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There's very little to hold against the Linx 8. Whilst it may not be a 'premium' brand with any real pedigree, everything worth noting is entirely impressive – especially considering the price. The rubberised plastic rear feels higher quality than the price would suggest, and this slate feels surprisingly well made in every regard.
The processor packs enough grunt for running fully-fledged applications like Photoshop should you need, but the 1GB of RAM quickly becomes the main limitation for multi-tasking when you have more than a couple of apps running at the same time. The screen is a little low on the resolution scale, but what else would you expect at this price? It's still a bright and very usable screen, if a little over-saturated.
Although the Windows Store itself is quite limited where quality apps are concerned, the 8-inch Linx tablet comes with Microsoft Office 365 pre-loaded, so users can crack on with work straight out of the box (perhaps with the addition of a Bluetooth keyboard and mouse).
If you're willing to spend more for a little extra RAM, and a full-sized USB 3.0 port, then the Pipo W2 should also be on your shortlist, even if the design smacks a little more of 'cheap' tablets than the Linx.
For its price, the Linx 8 is a remarkably well-built tablet. I've encountered some really poorly built Android tablets for a similar price, which goes to show the value for money you're getting from this fully-fledged portable Windows PC.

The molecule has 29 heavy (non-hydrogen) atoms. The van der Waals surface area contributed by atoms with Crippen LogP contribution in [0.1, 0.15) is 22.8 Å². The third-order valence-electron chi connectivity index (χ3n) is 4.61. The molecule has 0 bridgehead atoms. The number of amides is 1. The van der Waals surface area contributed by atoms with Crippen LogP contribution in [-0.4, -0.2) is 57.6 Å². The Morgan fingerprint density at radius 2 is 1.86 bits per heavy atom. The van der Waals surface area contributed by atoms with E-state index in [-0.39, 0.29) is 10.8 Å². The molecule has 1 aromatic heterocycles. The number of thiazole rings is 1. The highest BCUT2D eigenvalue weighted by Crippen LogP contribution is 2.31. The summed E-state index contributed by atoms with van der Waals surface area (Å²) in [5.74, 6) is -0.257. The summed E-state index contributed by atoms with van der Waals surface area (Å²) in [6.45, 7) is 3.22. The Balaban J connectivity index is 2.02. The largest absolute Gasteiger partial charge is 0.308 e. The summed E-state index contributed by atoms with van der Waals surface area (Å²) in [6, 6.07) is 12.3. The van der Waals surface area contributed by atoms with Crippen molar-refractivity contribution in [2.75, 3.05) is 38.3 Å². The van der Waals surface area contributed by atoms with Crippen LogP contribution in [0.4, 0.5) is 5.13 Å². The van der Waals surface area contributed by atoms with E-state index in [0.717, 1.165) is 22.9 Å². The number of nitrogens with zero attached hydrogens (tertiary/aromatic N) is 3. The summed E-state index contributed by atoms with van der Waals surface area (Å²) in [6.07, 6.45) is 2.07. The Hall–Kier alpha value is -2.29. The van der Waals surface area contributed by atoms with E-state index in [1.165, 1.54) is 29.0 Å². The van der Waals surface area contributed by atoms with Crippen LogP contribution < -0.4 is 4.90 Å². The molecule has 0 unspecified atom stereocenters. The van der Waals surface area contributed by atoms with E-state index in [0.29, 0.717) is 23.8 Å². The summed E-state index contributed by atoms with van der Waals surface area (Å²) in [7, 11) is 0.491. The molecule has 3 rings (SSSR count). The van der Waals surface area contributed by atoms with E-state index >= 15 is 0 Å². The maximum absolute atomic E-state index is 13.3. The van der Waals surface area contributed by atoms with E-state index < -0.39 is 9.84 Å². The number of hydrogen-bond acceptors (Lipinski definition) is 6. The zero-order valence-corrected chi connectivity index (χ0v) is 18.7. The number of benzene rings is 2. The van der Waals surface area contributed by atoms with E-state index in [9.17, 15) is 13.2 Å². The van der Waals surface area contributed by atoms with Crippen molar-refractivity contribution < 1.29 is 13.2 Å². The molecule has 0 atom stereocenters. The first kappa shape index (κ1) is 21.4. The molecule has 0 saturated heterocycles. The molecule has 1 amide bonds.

There is enough power on board to please most casual users, and the battery life kept going for longer than I expected, especially if you're a bit more conservative with the screen and connectivity settings.
The microSD storage, micro-HDMI output and screen quality are more than you could ever expect from a tablet that comes in at such a low price.
I feel like I'd be nit-picking if I tried to dig up too much bad to say about the Linx 8. Yes, I'd love to see a higher resolution screen, an extra Gigabyte of memory and a 64-bit version of Windows to complement the 64-bit Atom processor, but these wishes would heavily impact the price.
Otherwise, my only other complaint – and this applies to almost all Windows tablets – is that the standby battery life isn't that great. You'll get around 12 hours of sleep mode, which uses anything up to 20% of the battery in the downtime.
It may not be the most powerful tablet available, and there are undoubtedly better options with better specifications available, but let me say it again: they come in at around four times the price.
At just £90 (around $134, AU$173), the Linx 8 is the perfect multi-function tablet that's great for kids to do homework on (with some added peripherals), plus it can play HD video without a stutter, and even the odd bit of light gaming, too.
If you plan on doing more web browsing or gentle office work than any intensive gaming, music or video editing, the Linx 8 should not be underestimated.
You can pick it up from a number of online stores in the UK, or even grab one from your local Sainsbury's supermarket, where it was discounted to around £70 (around $104, AU$135) both before and after Christmas – a price that requires little convincing.
- Online retailer Ebuyer generously provided us with this Linx 8 sample.